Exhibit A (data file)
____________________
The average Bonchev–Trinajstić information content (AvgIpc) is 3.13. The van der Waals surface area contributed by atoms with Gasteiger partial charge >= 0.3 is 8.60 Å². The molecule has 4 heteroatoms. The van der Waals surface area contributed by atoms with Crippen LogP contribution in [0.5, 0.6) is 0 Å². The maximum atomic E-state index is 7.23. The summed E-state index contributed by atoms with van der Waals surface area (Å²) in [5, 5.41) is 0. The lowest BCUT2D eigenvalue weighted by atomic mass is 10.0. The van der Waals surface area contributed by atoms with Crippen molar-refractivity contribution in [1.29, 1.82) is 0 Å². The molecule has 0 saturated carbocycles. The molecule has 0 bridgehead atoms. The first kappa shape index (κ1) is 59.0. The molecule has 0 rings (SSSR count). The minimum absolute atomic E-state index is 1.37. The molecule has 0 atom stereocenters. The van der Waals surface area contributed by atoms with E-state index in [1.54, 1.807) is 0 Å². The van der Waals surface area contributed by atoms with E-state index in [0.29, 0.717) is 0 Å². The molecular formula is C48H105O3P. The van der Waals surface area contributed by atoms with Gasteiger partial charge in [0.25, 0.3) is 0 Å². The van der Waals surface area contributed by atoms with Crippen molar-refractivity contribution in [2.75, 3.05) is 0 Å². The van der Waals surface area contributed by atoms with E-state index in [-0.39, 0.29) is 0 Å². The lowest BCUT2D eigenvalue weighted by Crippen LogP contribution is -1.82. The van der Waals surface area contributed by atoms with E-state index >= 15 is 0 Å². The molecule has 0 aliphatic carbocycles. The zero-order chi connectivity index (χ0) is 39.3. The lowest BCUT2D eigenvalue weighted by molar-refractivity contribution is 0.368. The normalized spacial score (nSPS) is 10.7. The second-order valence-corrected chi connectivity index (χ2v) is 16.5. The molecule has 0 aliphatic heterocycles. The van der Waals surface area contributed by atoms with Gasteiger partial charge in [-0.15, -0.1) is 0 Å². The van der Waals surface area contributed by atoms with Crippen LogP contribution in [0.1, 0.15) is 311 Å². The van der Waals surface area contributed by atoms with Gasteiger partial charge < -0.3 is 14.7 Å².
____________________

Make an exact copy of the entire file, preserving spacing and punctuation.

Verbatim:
The average Bonchev–Trinajstić information content (AvgIpc) is 3.13. The van der Waals surface area contributed by atoms with Gasteiger partial charge >= 0.3 is 8.60 Å². The molecule has 4 heteroatoms. The van der Waals surface area contributed by atoms with Crippen LogP contribution in [0.5, 0.6) is 0 Å². The maximum atomic E-state index is 7.23. The summed E-state index contributed by atoms with van der Waals surface area (Å²) in [5, 5.41) is 0. The lowest BCUT2D eigenvalue weighted by atomic mass is 10.0. The van der Waals surface area contributed by atoms with Crippen molar-refractivity contribution in [1.29, 1.82) is 0 Å². The molecule has 0 saturated carbocycles. The molecule has 0 bridgehead atoms. The first kappa shape index (κ1) is 59.0. The molecule has 0 rings (SSSR count). The minimum absolute atomic E-state index is 1.37. The molecule has 0 atom stereocenters. The van der Waals surface area contributed by atoms with E-state index in [1.54, 1.807) is 0 Å². The van der Waals surface area contributed by atoms with E-state index in [0.29, 0.717) is 0 Å². The molecular formula is C48H105O3P. The van der Waals surface area contributed by atoms with Gasteiger partial charge in [0.25, 0.3) is 0 Å². The van der Waals surface area contributed by atoms with Crippen molar-refractivity contribution in [2.75, 3.05) is 0 Å². The van der Waals surface area contributed by atoms with E-state index in [-0.39, 0.29) is 0 Å². The lowest BCUT2D eigenvalue weighted by Crippen LogP contribution is -1.82. The van der Waals surface area contributed by atoms with E-state index >= 15 is 0 Å². The molecule has 0 aliphatic carbocycles. The zero-order chi connectivity index (χ0) is 39.3. The lowest BCUT2D eigenvalue weighted by molar-refractivity contribution is 0.368. The normalized spacial score (nSPS) is 10.7. The second-order valence-corrected chi connectivity index (χ2v) is 16.5. The molecule has 0 aliphatic heterocycles. The van der Waals surface area contributed by atoms with Gasteiger partial charge in [-0.15, -0.1) is 0 Å². The van der Waals surface area contributed by atoms with Crippen LogP contribution in [0.1, 0.15) is 311 Å². The van der Waals surface area contributed by atoms with Gasteiger partial charge < -0.3 is 14.7 Å².